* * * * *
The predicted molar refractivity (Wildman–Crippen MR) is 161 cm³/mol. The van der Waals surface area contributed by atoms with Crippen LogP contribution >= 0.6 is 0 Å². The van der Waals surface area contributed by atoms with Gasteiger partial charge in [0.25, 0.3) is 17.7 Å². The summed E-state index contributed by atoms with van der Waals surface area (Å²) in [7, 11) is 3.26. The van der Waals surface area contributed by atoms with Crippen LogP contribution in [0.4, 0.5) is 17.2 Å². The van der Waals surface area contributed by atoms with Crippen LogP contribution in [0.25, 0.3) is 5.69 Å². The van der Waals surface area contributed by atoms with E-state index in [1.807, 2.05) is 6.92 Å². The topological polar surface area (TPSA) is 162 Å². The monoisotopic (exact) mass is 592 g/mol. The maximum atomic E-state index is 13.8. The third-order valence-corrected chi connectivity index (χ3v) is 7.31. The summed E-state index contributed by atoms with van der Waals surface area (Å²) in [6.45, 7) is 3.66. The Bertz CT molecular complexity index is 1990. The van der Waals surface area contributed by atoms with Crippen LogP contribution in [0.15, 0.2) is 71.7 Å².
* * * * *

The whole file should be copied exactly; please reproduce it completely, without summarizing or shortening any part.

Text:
The predicted molar refractivity (Wildman–Crippen MR) is 161 cm³/mol. The van der Waals surface area contributed by atoms with Crippen LogP contribution >= 0.6 is 0 Å². The van der Waals surface area contributed by atoms with Gasteiger partial charge in [0.25, 0.3) is 17.7 Å². The summed E-state index contributed by atoms with van der Waals surface area (Å²) in [7, 11) is 3.26. The van der Waals surface area contributed by atoms with Crippen LogP contribution in [0.4, 0.5) is 17.2 Å². The van der Waals surface area contributed by atoms with Crippen LogP contribution in [0.25, 0.3) is 5.69 Å². The van der Waals surface area contributed by atoms with E-state index in [1.807, 2.05) is 6.92 Å². The topological polar surface area (TPSA) is 162 Å². The monoisotopic (exact) mass is 592 g/mol. The maximum atomic E-state index is 13.8. The third-order valence-corrected chi connectivity index (χ3v) is 7.31. The summed E-state index contributed by atoms with van der Waals surface area (Å²) in [6.45, 7) is 3.66. The Bertz CT molecular complexity index is 1990. The van der Waals surface area contributed by atoms with Crippen LogP contribution in [0.15, 0.2) is 71.7 Å².